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Spider plants are hardy hydroponic plants – here’s how to grow your spider plant in water

Tips for growing new spider plants in this unique way

Spider plants rooting in water
Isabella Wand / Shutterstock

Spider plants are wonderful plants. They’re often touted as great plants for beginners, forgetful plant parents, and college students. As they’re easy to care for and hard to kill, there’s a lot to love about spider plants. They’re also very easy to propagate, making them great gifts.

If you’ve just received a spider plant as a gift, or are thinking of getting one for yourself, then this article is for you. Read on to learn everything you need to know about growing spider plants and keeping your spider plant in water.

spider plant
Alberto Nicoletta / Unsplash

Basic spider plant care

Spider plants are remarkably easy to care for. All they really need is a decent amount of light and some water before they’re good to go. They aren’t too picky about temperature, preferring a moderate temperature but tolerating some amount of heat and cold. They will also tolerate some time in between waterings. In fact, when grown in soil, spider plants are more tolerant of underwatering than overwatering.

Spider plant cuttings growing in water in glass test tubes
Iwand / Shutterstock

Growing spider plants in water

Transitioning an adult, soil-grown spider plant to being fully aquatic can be difficult, but starting your hydroponic spider plant from a cutting or plantlet is fairly quick. The overall process is the same as rooting any other cutting, but there is one major difference.

Plants get most of the nutrients they need through the soil, and hydroponic indoor plants need to get theirs through the water instead. Regular tap water doesn’t contain the necessary nutrients to keep a spider plant alive long term, and depending on your municipal water treatment plant, may have too much chlorine.

Once the cutting or plantlet has a few inches of roots, it needs to be fed. Luckily, there are plenty of liquid fertilizers available for hydroponic gardens! Spider plants don’t need anything special, but what they do need is regular water changes. This is to prevent a buildup of minerals or salts that the plant doesn’t absorb.

Spider plant with spiderettes
Bozhena Melnyk / Shutterstock

Propagating spider plants

Spider plants are in a category of plants that are perhaps the easiest to propagate: plants that produce plantlets. The plantlets are little plants that form as offshoots from the parent plant. They can look different, depending on the plant. For spider plants, they resemble smaller versions of the parent plant.

To propagate spider plants in soil, gently remove the plantlet from the parent plant and place it in the soil where you want it to grow. The plantlet will start putting out roots fairly quickly, and you’ll have another spider plant!

To propagate your spider plant in water, take the plantlet just as you normally would and place it in some water. Be careful not to let the leaves stay submerged! That leads to leaf rot. You shouldn’t have any issues keeping your plantlet afloat, but you can always start with a smaller, shallower container and rehome it in larger glasses or vases as it grows.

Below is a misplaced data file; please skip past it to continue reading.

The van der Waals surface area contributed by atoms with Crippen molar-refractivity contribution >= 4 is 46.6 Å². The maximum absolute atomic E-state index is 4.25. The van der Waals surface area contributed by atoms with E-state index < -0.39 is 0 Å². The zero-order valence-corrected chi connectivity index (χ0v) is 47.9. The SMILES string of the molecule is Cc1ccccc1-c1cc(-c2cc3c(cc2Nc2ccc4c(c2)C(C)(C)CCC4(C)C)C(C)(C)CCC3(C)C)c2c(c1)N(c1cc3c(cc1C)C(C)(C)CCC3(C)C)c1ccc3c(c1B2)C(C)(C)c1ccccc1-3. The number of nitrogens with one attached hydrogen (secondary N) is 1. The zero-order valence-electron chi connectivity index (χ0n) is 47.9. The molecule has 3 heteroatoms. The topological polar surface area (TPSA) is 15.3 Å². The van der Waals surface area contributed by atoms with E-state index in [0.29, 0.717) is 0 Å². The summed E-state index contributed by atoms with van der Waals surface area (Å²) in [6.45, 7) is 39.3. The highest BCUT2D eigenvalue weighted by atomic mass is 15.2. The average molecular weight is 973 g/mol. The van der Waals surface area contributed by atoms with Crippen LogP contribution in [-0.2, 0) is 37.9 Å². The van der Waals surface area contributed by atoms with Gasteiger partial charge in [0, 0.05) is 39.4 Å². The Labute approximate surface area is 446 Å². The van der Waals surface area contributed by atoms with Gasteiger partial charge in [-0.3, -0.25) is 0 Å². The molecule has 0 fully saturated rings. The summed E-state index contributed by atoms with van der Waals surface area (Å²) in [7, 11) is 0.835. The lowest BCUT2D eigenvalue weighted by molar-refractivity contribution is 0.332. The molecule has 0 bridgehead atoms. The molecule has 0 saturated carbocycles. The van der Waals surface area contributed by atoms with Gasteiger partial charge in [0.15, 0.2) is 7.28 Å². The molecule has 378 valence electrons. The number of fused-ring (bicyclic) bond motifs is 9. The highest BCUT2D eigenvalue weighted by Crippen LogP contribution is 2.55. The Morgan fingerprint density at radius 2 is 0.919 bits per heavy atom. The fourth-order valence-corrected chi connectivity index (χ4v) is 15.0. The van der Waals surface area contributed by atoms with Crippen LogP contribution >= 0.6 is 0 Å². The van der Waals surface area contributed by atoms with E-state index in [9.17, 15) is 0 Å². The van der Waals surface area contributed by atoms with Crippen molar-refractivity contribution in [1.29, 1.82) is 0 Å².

How long does it take a spider plant to form roots in water?

Spider plants form roots fairly quickly. In fact, you may start to notice roots in just two days, though the average time for rooting is about one to two weeks. If you have any plans to transplant your plantlet into soil, we recommend waiting a few weeks, potentially up to a month, before you move it into a more solid growing medium. A longer wait means stronger roots. And ultimately, stronger roots mean stronger chances of survival, so the wait will be worthwhile if you’d like a healthy spider plant offspring.

spider plant baby
Tia Thompson / Shutterstock

Common problems with spider plants

Spider plants can survive a lot of conditions, but that doesn’t mean they thrive in them. Here are some of the most common problems spider plants have and what you can do to make sure your plant is happy and healthy.

If the leaves of your spider plant are becoming discolored, there are a few potential problems. It could be an issue with the amount of sunlight it’s getting. Too much can burn leaves, but not enough leads to dormancy and death. The tips of the leaves turning yellow and brown can also mean that there is too much chlorine in the water they’re getting. Pay extra close attention to this when growing spider plants hydroponically!

Now you’re fully prepared to start your hydroponic spider plant garden! You know how to grow spider plants in water and how to propagate your spider plant. Just remember to keep the leaves above water, feed your plant regularly, change the water often, and watch the chlorine levels of the water you’re using — you can use rainwater or well water if it’s available. With lots of sun and love, you’ll be seeing those beautiful, tiny flowers and spidery plantlets!

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Cayla Leonard
Cayla Leonard is a writer from North Carolina who is passionate about plants.  She enjoys reading and writing fiction and…
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